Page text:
Patients replacing prescription drugs with cannabis, updated Canadian study says

Philippe Lucas, study lead and VP at Tilray, will present the findings of the updated study at next weekend’s Lift Expo

An exciting landmark study released in February 2017 showed that when given the choice, patients reach for cannabis rather than prescribed opioids. The study is being updated in time for the 2017 Lift Expo, where Tilray vice president of patient research and study lead Philippe Lucas will present it.

The first version of the study was conducted in 2015, and found that a significant 63 percent of respondents—about 250 patients who were all prescribed medical marijuana legally—substituted cannabis for prescribed drugs.

The 2015 study, which was published in the International Journal of Drug Policy, was the “first peer reviewed publication to come out of LP-gathered and generated data.” According to Lucas, the study marks “the first time that there’s been a survey of only federally-authorized medical cannabis patients like this under the MMPR and ACMPR.”

“What we found was that the survey respondents were male, Caucasian, single and disabled, and had lower income than the general Canadian population. We asked two separate questions: what’s your primary illness for which you have a cannabis recommendation, and what symptoms are you currently using medical marijuana to treat. Just as we’d expect, pain-related conditions were common.” Mental illness, chronic pain, and gastrointestinal symptoms were also commonly reported.

Besides establishing a demographic composite of the patient base under the MMPR and ACMPR, the study looked deeper and found that there was a substitution effect, in that patients were substituting cannabis for their other medications.

“We found that in terms of class of medications, the primary substitution reported by 32% was for opioids, followed by benzodiazepines at 16% and antidepressants at 12%. Opioids, of course, match up with the high percentage of chronic pain in the study. With the high rate of opioid use and overdoses plaguing North America, this demonstrates that cannabis can play a harm reduction role by reducing the use of opioids.”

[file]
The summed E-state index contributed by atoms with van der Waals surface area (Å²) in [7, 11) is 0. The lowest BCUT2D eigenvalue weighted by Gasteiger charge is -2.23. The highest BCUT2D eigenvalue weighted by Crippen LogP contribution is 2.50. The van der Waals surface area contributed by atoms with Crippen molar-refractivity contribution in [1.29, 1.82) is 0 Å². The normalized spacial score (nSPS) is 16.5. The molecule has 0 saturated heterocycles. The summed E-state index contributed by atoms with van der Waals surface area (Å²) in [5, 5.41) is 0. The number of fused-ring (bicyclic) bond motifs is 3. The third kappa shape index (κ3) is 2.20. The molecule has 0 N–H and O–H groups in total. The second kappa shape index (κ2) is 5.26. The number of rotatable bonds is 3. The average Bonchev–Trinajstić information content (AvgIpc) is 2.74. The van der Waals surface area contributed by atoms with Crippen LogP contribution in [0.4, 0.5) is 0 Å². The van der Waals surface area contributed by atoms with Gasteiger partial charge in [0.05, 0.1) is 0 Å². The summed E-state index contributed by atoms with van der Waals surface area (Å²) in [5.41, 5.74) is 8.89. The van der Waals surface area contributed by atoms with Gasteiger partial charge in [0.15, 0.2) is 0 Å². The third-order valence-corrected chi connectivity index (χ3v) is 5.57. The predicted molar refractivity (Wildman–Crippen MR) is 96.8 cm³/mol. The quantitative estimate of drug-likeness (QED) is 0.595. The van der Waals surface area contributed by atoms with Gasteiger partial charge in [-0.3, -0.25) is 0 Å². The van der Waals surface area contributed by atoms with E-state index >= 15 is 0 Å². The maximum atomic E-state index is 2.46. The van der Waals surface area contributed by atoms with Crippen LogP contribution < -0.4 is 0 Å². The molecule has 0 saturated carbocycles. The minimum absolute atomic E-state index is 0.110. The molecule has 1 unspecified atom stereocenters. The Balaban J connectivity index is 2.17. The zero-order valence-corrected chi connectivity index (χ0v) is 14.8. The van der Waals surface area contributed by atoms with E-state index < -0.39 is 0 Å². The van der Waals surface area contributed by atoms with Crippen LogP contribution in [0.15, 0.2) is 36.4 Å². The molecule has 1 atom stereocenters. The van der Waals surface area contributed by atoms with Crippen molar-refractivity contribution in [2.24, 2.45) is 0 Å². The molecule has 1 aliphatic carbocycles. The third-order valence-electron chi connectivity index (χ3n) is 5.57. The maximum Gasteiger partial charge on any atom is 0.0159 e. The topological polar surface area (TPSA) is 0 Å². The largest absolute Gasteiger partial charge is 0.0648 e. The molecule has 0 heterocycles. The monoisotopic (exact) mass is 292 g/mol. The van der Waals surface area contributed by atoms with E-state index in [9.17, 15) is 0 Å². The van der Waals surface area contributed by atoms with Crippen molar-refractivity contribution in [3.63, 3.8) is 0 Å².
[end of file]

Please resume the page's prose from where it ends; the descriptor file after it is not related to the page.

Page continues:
About the substitution effect, “what was really fascinating,” Lucas told Lift News, “was that we saw a 25% reduction in alcohol. But the one that really jumped out was that 12% reported substituting for tobacco and nicotine and 3% for illicit substances.” This, Lucas says, indicates that cannabis could be a harm reduction tool. And rather than being a gateway drug, for many patients, it’s an exit drug, and potentially a safer substitute for pharmaceuticals and other substances.

Now, the study is being updated—big league. The study team the survey again with some modifications, and Lucas told Lift News that he is excited to bring the updated study to next weekend’s Lift Expo in Toronto.

“What I’m going to be presenting in Toronto—the meat of my event—will be the 2017 version of the research. The number of respondents jumps from about 271 for 2015 to 2,032—by far the biggest survey of authorized medical cannabis users that’s been done in Canada. The data in that is exciting.” The 2017 study delves deeper to see just how often patients are substituting cannabis for other substances.

According to Lucas, the 2017 study will be submitted for publication in Summer 2017.

Philippe Lucas will be speaking at the Lift Expo in Toronto, presenting on Saturday May 27th at 3PM. Speaking on behalf of the Lift News team, we can honestly say that we’re looking forward to the talk.


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